Giuseppe di Stefano: Tenor who sang alongside Callas

Giuseppe di Stefano, with his dark, Sicilian good looks, and warm, velvet-toned tenor voice of an exquisite natural beauty, was liberally endowed with all the gifts an opera singer could hope to possess.

My Life In Travel: Cherie Lunghi, actress

'The Chinese harp sent me into a world of cherry blossom and bamboo'

Patrick Hamilton: Itinerant writer and painter

Asked to leave theological college in the late 1940s after a sudden extinction of his faith, Patrick Hamilton soon came to make a habit of losing his job. He was sacked first by BP, then by the publishers Longmans, and finally, at the pinnacle of his salaried career, in 1969, he achieved dismissal by Robert Maxwell. But he discovered creativity and, aged 46, found his path in life, as a writer and painter.

24-Hour Room Service: Riva Lofts, Florence

The peach-hued buildings, artisan shops and Renaissance landmarks begin to peter out as you follow the River Arno from the historic centre of Florence to Riva Lofts. But with them go the crowds; they are soon replaced by Florentines going about their daily business. After a day milling around the sights of the often claustrophobic streets in the centre, Riva Lofts feels like a sanctuary.

Plans for a new airport bringing cheap flights to Tuscany provoke furious opposition

Eight kilometres from the city of Siena, in the heart of Tuscany, is an airport. One of dozens in Italy that have never made any money, it consists of a 1,500m runway, a squat control tower and a terminal building out of a Tintin book. If you check the airport's website you will find that no flights are scheduled, either today or next week. One small, single-engine plane sits on the runway. Airport facilities consist of a pizzeria.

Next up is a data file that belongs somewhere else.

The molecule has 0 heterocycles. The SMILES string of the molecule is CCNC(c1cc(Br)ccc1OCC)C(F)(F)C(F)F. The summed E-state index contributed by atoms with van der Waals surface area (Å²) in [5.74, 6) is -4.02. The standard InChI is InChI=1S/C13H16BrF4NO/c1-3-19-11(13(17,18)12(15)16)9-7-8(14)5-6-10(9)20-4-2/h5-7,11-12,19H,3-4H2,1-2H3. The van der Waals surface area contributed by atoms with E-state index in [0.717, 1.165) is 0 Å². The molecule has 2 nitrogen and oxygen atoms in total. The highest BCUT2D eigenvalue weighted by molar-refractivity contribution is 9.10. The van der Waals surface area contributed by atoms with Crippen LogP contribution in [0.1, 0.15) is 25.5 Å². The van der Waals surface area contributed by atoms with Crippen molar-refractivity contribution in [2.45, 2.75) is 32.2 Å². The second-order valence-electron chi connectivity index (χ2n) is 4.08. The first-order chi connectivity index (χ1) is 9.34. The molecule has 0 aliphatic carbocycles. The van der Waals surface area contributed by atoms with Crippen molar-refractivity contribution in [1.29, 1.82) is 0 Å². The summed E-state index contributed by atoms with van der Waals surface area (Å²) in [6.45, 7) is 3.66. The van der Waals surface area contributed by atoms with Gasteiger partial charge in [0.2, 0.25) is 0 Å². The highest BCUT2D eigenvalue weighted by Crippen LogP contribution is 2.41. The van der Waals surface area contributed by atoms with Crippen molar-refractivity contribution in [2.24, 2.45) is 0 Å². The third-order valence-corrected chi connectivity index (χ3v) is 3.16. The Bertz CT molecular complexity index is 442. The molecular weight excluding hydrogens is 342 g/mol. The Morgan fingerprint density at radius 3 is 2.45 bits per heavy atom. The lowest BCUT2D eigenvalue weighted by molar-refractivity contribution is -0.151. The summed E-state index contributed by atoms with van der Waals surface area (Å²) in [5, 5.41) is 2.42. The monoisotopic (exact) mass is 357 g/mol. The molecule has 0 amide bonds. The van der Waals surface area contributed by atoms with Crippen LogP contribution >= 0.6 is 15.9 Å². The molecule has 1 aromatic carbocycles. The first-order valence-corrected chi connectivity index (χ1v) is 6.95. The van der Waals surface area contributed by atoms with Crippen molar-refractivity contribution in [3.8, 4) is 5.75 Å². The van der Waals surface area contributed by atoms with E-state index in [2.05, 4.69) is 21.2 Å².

Has 'David' got too big for Florence?

A proposal to move Michelangelo's most famous sculpture from its home in a Florentine gallery has provoked uproar among the art elite. Peter Popham reports

Renaissance Siena : Art For A City, National Gallery, London

By Michael Glover

The Forgotten Renaissance

The National Gallery’s new show recognises Siena’s unsung role in the cultural rebirth. Ciar Byrne reports

Why Renaissance Siena is finally on the art map

It's the Renaissance, but not as you know it: a new exhibition at the National Gallery is finally putting Siena in the spotlight. It's about time, says the show's curator Luke Syson

Femi Kuti: 'We are in a state of anarchy'

Femi Kuti says he has cut down on interviews because they get him so worked up. But ask him to comment on Nigerian politics and there's instantly a venomous tirade, says Alex Hannaford

The Derby: Sir Percy wins the race of races

Tregoning's bargain usurps aristocrats in closest finish since 1913 as disaster strikes Horatio Nelson

Milder than forecast winter aids acquisitive Homeserve

The emergency repair group Homeserve unveiled a better than expected 28 per cent jump in its annual pre-tax profits yesterday, boosted by a milder than forecast UK winter.

Candida Crewe: The weigh-in could become a weapon in the war against fat

At the beginning and end of each term we were ordered into a queue for our turn at the stake: a step up in front of everyone on to the old-fashioned scales in the school hall. They closely resembled the outsized ones in the school kitchen, daily employed to weigh large slabs of meat or dough.

Caesar by Adrian Goldsworthy

At least he cut their throats first
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